You can mist the leaves ( and not flowers) occasionally from time to time. Alternatively, wipe them clean with a soft moist cloth as indoor plants accumulate dust very quickly.

Growth

Jasmine grows very fast in spring and summer. Keep some sort of support ready for them to clamber and climb. Jasmine can grow up to 6 meters long. However since the stems of jasmine are very thin and the flowers are very small, they do not look very attractive. It is a good idea to prune them and keep them as a compact plant or shrub with some vines grown on a trellis up to the height you desire. If left to its own, the plant will twine over natural supports leaning up against a shelf or wall or cascading downwards. The twining growth has no impact on the overall health and well being of the jasmine plant. The choice to use a trellis or support is merely a cosmetic one that is left to you. I would, however, recommend a trellis as it ensures good support and increases the likelihood of fragrant blooms.

The flowers bloom in winter from February until spring and early summer. They have a star shape and are 2 cm across in size. They are white or slightly pink in color. A sure shot to blooms is to expose jasmine plants to cool outdoors in the fall. It encourages the formation of buds for the following winter.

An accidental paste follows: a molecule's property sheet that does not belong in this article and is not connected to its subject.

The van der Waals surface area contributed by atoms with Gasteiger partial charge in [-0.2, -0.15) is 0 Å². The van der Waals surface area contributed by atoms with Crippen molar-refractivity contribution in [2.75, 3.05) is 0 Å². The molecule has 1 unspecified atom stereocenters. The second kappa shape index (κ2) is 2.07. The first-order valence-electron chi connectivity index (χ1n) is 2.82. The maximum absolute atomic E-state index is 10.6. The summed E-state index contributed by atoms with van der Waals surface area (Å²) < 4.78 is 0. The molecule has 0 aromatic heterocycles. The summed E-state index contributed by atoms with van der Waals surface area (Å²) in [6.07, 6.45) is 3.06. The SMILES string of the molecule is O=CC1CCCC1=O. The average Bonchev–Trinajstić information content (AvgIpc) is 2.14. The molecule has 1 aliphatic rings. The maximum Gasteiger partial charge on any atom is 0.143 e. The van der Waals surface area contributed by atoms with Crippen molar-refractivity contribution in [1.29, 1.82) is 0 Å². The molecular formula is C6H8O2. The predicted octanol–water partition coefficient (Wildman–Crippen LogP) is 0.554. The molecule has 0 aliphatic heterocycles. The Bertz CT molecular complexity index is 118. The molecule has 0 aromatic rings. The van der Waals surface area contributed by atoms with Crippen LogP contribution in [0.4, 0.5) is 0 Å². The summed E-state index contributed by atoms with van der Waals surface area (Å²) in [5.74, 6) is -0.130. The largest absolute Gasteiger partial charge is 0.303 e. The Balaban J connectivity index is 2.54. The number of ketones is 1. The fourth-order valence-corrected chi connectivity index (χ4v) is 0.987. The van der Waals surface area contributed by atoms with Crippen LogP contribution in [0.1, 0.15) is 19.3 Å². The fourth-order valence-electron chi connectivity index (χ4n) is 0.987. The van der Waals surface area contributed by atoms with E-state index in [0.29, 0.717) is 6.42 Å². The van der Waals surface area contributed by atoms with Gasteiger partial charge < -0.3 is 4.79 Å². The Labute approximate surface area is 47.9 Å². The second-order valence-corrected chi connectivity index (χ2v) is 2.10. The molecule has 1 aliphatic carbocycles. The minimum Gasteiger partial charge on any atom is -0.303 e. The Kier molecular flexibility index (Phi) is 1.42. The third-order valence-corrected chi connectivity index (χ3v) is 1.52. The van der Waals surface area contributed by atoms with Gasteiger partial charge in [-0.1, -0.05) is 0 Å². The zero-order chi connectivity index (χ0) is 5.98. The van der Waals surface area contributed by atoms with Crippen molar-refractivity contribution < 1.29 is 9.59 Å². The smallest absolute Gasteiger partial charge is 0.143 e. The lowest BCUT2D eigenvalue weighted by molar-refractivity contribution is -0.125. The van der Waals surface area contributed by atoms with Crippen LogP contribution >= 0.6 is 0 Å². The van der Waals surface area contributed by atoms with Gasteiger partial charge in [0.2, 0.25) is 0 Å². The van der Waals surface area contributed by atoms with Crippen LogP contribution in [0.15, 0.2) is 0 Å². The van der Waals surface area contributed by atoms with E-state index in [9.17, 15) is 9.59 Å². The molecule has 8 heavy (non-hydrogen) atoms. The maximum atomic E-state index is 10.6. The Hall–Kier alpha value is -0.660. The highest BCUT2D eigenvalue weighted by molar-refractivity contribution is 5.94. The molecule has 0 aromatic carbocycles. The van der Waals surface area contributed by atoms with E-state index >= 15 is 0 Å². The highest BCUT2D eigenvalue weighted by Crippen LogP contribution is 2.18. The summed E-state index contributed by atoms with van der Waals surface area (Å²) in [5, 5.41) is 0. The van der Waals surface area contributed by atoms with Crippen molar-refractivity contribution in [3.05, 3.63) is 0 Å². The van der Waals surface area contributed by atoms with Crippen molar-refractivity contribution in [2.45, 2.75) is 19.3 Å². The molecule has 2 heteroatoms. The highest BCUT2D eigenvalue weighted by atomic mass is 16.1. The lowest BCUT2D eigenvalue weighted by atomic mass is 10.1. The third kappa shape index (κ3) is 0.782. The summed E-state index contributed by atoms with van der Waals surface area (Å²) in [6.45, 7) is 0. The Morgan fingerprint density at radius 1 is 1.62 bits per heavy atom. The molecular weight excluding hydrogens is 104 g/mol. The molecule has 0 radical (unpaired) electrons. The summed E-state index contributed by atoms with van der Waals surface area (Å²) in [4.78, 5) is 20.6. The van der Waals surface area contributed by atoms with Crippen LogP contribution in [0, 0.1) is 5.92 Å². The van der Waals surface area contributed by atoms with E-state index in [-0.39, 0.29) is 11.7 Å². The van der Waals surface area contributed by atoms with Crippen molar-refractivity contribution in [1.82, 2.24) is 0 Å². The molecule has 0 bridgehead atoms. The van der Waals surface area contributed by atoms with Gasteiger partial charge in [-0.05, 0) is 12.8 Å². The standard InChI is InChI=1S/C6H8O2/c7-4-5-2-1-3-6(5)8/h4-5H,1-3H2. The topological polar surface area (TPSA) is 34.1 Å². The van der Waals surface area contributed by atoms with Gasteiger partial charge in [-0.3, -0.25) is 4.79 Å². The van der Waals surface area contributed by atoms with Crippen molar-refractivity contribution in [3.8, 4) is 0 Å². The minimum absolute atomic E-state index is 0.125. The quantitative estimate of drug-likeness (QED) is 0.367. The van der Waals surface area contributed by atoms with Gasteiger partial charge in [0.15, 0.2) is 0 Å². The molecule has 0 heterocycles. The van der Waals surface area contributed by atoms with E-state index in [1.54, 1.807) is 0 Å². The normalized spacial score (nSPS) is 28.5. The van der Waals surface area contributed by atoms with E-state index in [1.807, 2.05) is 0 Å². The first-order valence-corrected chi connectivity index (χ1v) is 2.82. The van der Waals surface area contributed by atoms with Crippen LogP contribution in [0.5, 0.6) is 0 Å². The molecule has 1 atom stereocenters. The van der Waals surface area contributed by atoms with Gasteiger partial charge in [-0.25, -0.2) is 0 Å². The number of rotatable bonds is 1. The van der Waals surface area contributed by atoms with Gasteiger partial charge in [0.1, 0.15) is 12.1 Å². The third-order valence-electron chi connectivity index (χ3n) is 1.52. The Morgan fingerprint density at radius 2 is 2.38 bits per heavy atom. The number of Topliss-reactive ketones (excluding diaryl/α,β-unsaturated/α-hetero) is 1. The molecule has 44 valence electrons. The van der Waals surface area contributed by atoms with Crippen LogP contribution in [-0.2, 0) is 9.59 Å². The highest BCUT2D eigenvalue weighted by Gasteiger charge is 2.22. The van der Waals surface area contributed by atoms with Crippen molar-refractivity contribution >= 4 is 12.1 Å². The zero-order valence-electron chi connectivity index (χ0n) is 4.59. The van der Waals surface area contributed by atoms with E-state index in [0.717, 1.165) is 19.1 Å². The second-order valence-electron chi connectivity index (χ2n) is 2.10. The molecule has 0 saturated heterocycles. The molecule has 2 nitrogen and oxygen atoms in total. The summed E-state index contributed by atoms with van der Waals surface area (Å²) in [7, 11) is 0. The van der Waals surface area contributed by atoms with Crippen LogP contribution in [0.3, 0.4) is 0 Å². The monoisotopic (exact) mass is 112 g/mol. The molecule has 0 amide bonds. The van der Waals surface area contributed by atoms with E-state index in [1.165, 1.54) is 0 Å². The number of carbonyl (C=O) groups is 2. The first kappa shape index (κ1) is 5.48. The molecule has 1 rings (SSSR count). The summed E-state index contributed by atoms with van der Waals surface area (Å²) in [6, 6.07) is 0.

The blooms last for weeks and weeks giving a beautiful scent to the surroundings. Once the blooming is over, the flowers dry up and become brown and crispy. These look unattractive and it is better to remove them.

Pruning

Pruning is necessary for jasmine plants. It grows quite heavily and requires good trimming to keep the plant under control.

It is ideal to prune at the beginning of the growing season while training the twining vine to support. Pruning helps to keep the jasmine dense and bushy. It also spurs blooming and abundant flowers. Pinch away the stray shoots to bring the plant to the desired shape. Prune the roots when repotting to fresh soil.

Because of their vigorous growth during summers, you may need to prune and train the plant several times a month. If you want the plant to grow in a specific direction, prune accordingly. Do not prune jasmine after August as this is the time when the plant will set flower buds.

Once you start seeing new growth, begin pinching the top of the stem. This will promote further growth and is best done during the first two years of the plant’s life.

Prune away the plant once blooming is finished for the season. When you prune, do not remove more than a third of the plant at one time. Remove dead and diseased foliage.

Precautions

White cottony masses under leaves and stems indicate the presence of mealybugs. Trim away such areas and use a cotton swab dipped in alcohol to remove any leftovers.

To get rid of aphids and other pests jasmine may come in contact with, make a pesticide out of warm water and dish soap and mist the leaves with it.

Depending on the climate, jasmine may lose some or all of its leaves in winter. This is normal and should not be a cause of worry.

Jasmines are not poisonous to pets or humans. They can be consumed without fear. One variety of plant which has similar qualities of jasmine and is often sold as “jasmine” is cape jasmine. Its correct common name is gardenia. It is a poisonous houseplant.

Healthy jasmine can live for several years as long as you keep them well pruned and placed in fresh potting soil.